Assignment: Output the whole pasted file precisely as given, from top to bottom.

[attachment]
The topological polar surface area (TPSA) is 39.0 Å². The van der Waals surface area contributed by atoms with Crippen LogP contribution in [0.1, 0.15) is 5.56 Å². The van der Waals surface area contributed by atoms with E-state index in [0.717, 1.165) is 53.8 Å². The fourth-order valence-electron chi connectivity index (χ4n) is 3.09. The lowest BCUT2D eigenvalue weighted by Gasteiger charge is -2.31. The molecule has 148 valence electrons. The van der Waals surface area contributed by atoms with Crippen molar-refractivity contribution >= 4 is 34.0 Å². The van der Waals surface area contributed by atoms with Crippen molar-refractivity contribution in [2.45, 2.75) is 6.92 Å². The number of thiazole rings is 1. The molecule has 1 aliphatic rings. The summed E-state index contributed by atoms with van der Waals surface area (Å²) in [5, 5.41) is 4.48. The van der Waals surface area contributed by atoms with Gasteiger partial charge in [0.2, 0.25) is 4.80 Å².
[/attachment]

The topological polar surface area (TPSA) is 39.0 Å². The van der Waals surface area contributed by atoms with Crippen LogP contribution in [0.1, 0.15) is 5.56 Å². The van der Waals surface area contributed by atoms with E-state index in [0.717, 1.165) is 53.8 Å². The fourth-order valence-electron chi connectivity index (χ4n) is 3.09. The lowest BCUT2D eigenvalue weighted by Gasteiger charge is -2.31. The molecule has 148 valence electrons. The van der Waals surface area contributed by atoms with Crippen molar-refractivity contribution >= 4 is 34.0 Å². The van der Waals surface area contributed by atoms with Crippen molar-refractivity contribution in [2.45, 2.75) is 6.92 Å². The number of thiazole rings is 1. The molecule has 1 aliphatic rings. The summed E-state index contributed by atoms with van der Waals surface area (Å²) in [5, 5.41) is 4.48. The van der Waals surface area contributed by atoms with Gasteiger partial charge in [0.2, 0.25) is 4.80 Å².